Publications
Browse

Browse for Publications by:

Browse for Journal Articles based on DHS data by:

orange publication summary banner small

Document Type
Spatial Analysis Reports
Publication Topic(s)
Geographic Information, Infant and Child Mortality
Language
English
Recommended Citation
Carla Pezzulo, Tomas Bird, Edson C. Utazi, Alessandro Sorichetta, Andrew J. Tatem, Jennifer Yourkavitch, and Clara R. Burgert-Brucker. 2016. Geospatial Modeling of Child Mortality across 27 Countries in Sub- Saharan Africa. DHS Spatial Analysis Reports No. 13. Rockville, Maryland, USA: ICF International.
Download Citation
RIS format / Text format / Endnote format
Publication ID
SAR13

Download

Download this publication

Small PDF IconGeospatial Modeling of Child Mortality across 27 Countries in Sub-Saharan Africa (PDF, 5482K)
Order a Hard Copy: Please use electronic copies of DHS publications whenever possible. Hardcopies of publications are intended primarily for those in developing countries where internet connections are limited or unavailable.

Abstract:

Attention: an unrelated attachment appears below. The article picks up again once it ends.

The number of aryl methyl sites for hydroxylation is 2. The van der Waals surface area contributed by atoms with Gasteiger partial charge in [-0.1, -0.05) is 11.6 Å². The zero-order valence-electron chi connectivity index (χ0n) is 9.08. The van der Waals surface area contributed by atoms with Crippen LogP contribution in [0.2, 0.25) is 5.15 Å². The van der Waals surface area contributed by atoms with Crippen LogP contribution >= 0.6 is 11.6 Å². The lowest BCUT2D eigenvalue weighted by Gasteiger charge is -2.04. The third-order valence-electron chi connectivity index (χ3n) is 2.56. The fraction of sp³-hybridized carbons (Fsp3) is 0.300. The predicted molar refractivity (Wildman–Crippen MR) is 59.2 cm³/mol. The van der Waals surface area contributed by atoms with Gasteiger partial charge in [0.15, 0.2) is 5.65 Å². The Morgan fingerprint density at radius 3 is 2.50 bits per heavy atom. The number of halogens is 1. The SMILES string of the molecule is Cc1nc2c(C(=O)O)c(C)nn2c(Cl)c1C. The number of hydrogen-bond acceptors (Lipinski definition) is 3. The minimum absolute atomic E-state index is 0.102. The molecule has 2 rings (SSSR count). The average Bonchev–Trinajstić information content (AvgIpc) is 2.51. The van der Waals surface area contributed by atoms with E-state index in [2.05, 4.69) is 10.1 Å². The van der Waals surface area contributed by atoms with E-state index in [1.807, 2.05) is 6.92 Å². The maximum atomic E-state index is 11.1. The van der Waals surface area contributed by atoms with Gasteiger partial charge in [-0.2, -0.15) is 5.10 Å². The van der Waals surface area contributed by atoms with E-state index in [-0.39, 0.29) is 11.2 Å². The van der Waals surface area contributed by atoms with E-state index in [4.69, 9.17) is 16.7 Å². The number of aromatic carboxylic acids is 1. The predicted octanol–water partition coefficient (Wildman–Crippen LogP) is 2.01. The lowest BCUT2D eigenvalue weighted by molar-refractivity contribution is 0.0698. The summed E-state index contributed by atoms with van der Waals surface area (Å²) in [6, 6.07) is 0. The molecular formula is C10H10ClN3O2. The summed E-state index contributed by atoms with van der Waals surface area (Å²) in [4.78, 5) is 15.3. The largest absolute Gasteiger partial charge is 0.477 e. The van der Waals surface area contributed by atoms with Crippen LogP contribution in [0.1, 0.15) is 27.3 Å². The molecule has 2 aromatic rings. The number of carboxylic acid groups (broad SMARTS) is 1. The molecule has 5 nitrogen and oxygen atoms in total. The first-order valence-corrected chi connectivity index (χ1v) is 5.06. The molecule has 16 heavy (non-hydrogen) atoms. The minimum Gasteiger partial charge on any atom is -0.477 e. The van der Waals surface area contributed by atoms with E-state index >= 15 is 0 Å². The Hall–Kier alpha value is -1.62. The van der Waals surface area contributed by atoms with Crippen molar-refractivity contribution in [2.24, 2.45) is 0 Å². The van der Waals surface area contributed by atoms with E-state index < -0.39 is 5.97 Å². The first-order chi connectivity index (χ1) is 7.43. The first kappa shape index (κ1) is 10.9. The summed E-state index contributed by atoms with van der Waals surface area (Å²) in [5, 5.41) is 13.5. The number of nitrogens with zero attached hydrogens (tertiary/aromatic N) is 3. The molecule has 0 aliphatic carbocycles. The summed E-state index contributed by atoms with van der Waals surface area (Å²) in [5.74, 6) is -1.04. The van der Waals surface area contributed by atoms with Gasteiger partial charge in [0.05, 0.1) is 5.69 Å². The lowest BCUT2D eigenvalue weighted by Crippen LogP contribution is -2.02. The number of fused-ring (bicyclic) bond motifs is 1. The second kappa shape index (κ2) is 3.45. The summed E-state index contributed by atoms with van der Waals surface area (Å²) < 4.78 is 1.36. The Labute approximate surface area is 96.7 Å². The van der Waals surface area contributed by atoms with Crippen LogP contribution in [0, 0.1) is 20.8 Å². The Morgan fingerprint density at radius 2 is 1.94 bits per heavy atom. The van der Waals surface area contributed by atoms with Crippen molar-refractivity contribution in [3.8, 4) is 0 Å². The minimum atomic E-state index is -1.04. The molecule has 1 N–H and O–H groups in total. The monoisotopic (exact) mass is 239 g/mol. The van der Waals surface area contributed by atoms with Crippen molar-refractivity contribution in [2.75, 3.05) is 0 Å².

Preventable mortality of children has been targeted as one of the UN’s Sustainable Development Goals for the 2015-30 period. Global decreases in child mortality (4q1) have been seen, although sub-Saharan Africa remains an area of concern, with child mortality rates remaining high relative to global averages or even increasing in some cases. Furthermore, the spatial distribution of child mortality in sub-Saharan Africa is highly heterogeneous. Thus, research that identifies primary risk factors and protective measures in the geographic context of sub-Saharan Africa is needed. In this study, household survey data collected by The Demographic and Health Surveys (DHS) Program aggregated at DHS sub-national area scale are used to evaluate the spatial distribution of child mortality (age 1 to 4) across 27 sub-Saharan Africa countries in relation to a number of demographic and health indicators collected in the DHS surveys. In addition, this report controls for spatial variation in potential environmental drivers of child mortality by modeling it against a suite of geospatial datasets. These datasets vary across the study area in an autoregressive spatial model that accounts for the spatial autocorrelation present in the data. This study shows that socio-demographic factors such as birth interval, stunting, access to health facilities and literacy, along with geospatial factors such as prevalence of Plasmodium falciparum malaria, variety of ethnic groups, mean temperature, and intensity of lights at night can explain up to 60% of the variance in child mortality across 255 DHS sub-national areas in the 27 countries. Additionally, three regions - Western, Central, and Eastern Africa - have markedly different mortality rates. By identifying the relative importance of policy-relevant socio-demographic and environmental factors, this study highlights priorities for research and programs targeting child mortality over the next decade.